• Rachel Cunliffe

Induction, a Birthing Centre labour at 42+3, and a surprise from baby!

Nicki and Luke did the Barefoot Birthing Private Course in September 2019 for their second baby, due in December. This is Nicki's incredible birth story...


My first birth didn’t go the lovely natural way I had really hoped for so I really wanted to prepare for the birth I wanted during my second pregnancy. My husband and I attended the Barefoot Birthing Hypnobirthing course and fully immersed ourselves in the practices and ensuring the baby was in the best position for labour. This meant spending many evenings sat bouncing on my ball, lying my chest over the ball, rocking on all fours and lots of rebozo work. I was convinced I was going to go into labour early - being “due” on the 10th December - I had childcare organised with my family, should I go into labour anytime from mid November! Little did I know how late he would be!


"I confidently declined another sweep"


40 weeks arrived and I declined a sweep, feeling confident about my choice. At my 41 week appointment (at 39+6) I confidently declined another sweep knowing that I would be back at the hospital within a few days, labouring naturally! I had a couple of sessions with the osteo to try and “open up” my pelvis and I kept visualising holding my baby knowing it was going to happen so soon.


My husband and I used “BRAIN” to assess the options available

At 41+1 I started to have a wobble thinking that this is going down the same path as my first baby (induction via drip and a difficult ventouse delivery) which left me quite mentally scarred. My husband and I used “BRAIN” to assess the options available and decided that a sweep was the best next step to potentially avoiding an induction. I made an appointment with the midwife for the sweep and on the day I was disappointed to hear that my cervix was not as ready as I had hoped, however she was able to perform the sweep.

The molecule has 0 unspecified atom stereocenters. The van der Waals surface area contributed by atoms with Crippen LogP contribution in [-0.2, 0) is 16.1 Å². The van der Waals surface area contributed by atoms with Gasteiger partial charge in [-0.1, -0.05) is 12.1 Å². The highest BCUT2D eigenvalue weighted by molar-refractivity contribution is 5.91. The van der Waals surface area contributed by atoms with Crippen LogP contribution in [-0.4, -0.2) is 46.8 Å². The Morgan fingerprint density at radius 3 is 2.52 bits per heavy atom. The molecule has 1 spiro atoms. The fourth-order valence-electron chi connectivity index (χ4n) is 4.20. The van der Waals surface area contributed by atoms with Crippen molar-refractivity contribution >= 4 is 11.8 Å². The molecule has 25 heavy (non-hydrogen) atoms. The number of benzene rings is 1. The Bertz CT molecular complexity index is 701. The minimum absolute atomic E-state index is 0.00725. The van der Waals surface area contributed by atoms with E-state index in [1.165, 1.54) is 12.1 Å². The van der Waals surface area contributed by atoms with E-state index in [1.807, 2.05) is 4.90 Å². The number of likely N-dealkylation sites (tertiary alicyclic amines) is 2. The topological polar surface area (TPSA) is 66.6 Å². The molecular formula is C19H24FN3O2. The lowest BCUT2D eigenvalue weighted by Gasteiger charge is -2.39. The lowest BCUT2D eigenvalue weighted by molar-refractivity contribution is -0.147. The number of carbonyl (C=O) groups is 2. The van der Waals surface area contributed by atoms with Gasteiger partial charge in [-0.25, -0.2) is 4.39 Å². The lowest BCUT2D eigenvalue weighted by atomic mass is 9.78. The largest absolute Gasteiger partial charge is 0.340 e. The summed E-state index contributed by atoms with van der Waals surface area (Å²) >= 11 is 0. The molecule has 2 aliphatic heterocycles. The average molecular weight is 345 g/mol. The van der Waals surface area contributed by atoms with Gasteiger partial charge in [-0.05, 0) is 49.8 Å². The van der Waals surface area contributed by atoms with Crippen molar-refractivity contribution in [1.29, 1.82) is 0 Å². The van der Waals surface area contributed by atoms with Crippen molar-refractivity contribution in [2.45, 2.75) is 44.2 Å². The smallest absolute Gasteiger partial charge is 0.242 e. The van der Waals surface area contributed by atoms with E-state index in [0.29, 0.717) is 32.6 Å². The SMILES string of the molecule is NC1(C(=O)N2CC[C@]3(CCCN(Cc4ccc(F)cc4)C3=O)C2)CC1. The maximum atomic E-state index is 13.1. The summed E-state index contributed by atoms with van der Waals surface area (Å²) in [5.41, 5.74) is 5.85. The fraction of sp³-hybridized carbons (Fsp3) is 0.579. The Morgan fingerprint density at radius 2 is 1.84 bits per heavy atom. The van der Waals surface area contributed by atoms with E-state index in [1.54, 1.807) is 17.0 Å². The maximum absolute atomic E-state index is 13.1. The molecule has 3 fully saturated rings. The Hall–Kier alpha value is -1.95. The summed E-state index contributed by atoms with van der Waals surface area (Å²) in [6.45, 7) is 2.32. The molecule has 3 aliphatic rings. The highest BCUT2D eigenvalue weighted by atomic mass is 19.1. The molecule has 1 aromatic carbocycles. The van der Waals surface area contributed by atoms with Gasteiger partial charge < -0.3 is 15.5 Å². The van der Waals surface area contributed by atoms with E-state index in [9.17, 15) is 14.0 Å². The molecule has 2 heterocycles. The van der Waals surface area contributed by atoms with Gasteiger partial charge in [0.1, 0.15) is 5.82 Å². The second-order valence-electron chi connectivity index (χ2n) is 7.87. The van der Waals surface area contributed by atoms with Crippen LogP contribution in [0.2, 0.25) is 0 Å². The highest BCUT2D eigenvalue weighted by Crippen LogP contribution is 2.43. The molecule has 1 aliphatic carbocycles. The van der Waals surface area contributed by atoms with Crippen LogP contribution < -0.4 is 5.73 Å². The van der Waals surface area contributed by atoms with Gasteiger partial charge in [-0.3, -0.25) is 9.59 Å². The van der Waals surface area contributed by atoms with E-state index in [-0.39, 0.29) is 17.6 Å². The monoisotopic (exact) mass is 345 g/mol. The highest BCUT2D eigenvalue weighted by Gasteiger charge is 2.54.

"I decided I would accept induction at 42+2 which was Boxing Day"


I had come to the decision that I didn’t want to be in hospital for Christmas because of induction for post dates, but if I was there due to my most longed for natural labour, then so be it. I was so torn between sitting tight and sticking by my choices versus desperately wanting to know the end date of this pregnancy. I decided I would accept induction at 42+2 days which was Boxing Day.


"That chat was a real game changer for us."

41+3 came (Friday 20 December) and during a check up appointment induction was discussed and I respectfully declined it again. I had to see the Dr. to discuss the risks associated with going past 41 weeks which I listened to but keeping in my mind that my baby knows the right time to be born. The midwife suggested I speak to a consultant midwife to discuss the options. This had been suggested to me earlier in my pregnancy but I wasn’t sure of what their role was and what they could do realistically do to assist with navigating the guidelines that all NHS staff work to. That chat was a real game changer for us. She wanted to know what I was fearful of with induction and how she could make the experience better. I told her that I really wanted to give birth in the MLU (midwife led unit) in one of the nice rooms with a pool, and I didn’t want to have that taken away from me because of how supposedly “overdue” I was. I also requested an “outpatient” induction, where basically I would have the pessary put in and after some monitoring I could go home. She agreed to me being able to labour and birth at the MLU any time providing that all checks ups were positive and showed no further elevated risk. She also agreed to the outpatient induction, which was great. Following our meeting I mentally calmed down a lot and now my baby had another 5 days to make its way out before I would attend for outpatient induction at 42+2 days, which was Boxing Day.


"I chose to come back 8 hours later after putting my daughter to bed"


Christmas came and went and it was induction time. Before the pessary went in the midwife said my cervix was favourable but still had some length to it, so I could either have my waters broken or have the pessary put in. I opted for the pessary as I wanted to ensure my cervix was optimal and after monitoring I went home. As an outpatient they expect you to come in every 6 hours for monitoring. I chose to come back 8 hours later after putting my daughter to bed and decided to stay overnight (at the hospital) as I didn’t want to set an alarm to come in in the middle of the night. The pessary was in for 24 hours with no natural signs of labour, so I was told that the next stage was to break my waters, that meant it was all over at the MLU for me, I had to go to delivery suite. I had a chat with the head midwife at the MLU where I was quite emotional and I explained again that I knew the risks but up to this point all checks were positive with both baby and me in good health. I requested if she could break my waters and stay in the MLU. She eventually agreed which was amazing!